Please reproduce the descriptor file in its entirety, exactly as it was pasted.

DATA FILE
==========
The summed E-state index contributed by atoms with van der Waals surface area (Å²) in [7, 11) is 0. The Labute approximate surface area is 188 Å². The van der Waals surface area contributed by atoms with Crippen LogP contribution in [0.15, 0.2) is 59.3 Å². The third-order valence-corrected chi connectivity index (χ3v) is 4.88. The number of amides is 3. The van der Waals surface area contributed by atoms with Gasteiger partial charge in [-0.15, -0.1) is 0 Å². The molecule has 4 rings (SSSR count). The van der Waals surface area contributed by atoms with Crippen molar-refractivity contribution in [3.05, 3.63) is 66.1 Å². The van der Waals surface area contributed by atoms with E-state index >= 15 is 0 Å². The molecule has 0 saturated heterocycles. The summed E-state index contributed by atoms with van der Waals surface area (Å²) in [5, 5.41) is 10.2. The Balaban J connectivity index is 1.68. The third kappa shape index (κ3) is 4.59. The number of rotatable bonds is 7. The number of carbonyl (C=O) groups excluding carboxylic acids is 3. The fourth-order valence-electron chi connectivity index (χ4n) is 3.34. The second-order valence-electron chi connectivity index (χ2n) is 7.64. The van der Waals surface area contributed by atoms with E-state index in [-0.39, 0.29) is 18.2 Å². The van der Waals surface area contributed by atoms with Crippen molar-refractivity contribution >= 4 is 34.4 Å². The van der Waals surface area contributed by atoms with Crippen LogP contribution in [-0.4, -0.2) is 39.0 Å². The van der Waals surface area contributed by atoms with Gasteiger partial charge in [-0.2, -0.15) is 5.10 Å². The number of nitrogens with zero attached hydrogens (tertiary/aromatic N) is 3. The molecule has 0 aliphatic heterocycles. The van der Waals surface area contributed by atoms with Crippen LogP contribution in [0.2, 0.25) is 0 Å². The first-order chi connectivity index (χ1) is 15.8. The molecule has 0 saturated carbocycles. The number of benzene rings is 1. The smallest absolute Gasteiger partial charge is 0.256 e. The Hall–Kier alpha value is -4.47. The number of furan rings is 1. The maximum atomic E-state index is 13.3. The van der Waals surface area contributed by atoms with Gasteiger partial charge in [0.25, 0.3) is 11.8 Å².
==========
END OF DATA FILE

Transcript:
The summed E-state index contributed by atoms with van der Waals surface area (Å²) in [7, 11) is 0. The Labute approximate surface area is 188 Å². The van der Waals surface area contributed by atoms with Crippen LogP contribution in [0.15, 0.2) is 59.3 Å². The third-order valence-corrected chi connectivity index (χ3v) is 4.88. The number of amides is 3. The van der Waals surface area contributed by atoms with Gasteiger partial charge in [-0.15, -0.1) is 0 Å². The molecule has 4 rings (SSSR count). The van der Waals surface area contributed by atoms with Crippen molar-refractivity contribution in [3.05, 3.63) is 66.1 Å². The van der Waals surface area contributed by atoms with E-state index >= 15 is 0 Å². The molecule has 0 saturated heterocycles. The summed E-state index contributed by atoms with van der Waals surface area (Å²) in [5, 5.41) is 10.2. The Balaban J connectivity index is 1.68. The third kappa shape index (κ3) is 4.59. The number of rotatable bonds is 7. The number of carbonyl (C=O) groups excluding carboxylic acids is 3. The fourth-order valence-electron chi connectivity index (χ4n) is 3.34. The second-order valence-electron chi connectivity index (χ2n) is 7.64. The van der Waals surface area contributed by atoms with E-state index in [-0.39, 0.29) is 18.2 Å². The van der Waals surface area contributed by atoms with Crippen molar-refractivity contribution >= 4 is 34.4 Å². The van der Waals surface area contributed by atoms with Crippen LogP contribution in [-0.4, -0.2) is 39.0 Å². The van der Waals surface area contributed by atoms with Gasteiger partial charge in [-0.2, -0.15) is 5.10 Å². The number of nitrogens with zero attached hydrogens (tertiary/aromatic N) is 3. The molecule has 0 aliphatic heterocycles. The van der Waals surface area contributed by atoms with Crippen LogP contribution in [0.2, 0.25) is 0 Å². The first-order chi connectivity index (χ1) is 15.8. The molecule has 0 saturated carbocycles. The number of benzene rings is 1. The smallest absolute Gasteiger partial charge is 0.256 e. The Hall–Kier alpha value is -4.47. The number of furan rings is 1. The maximum atomic E-state index is 13.3. The van der Waals surface area contributed by atoms with Gasteiger partial charge in [0.25, 0.3) is 11.8 Å².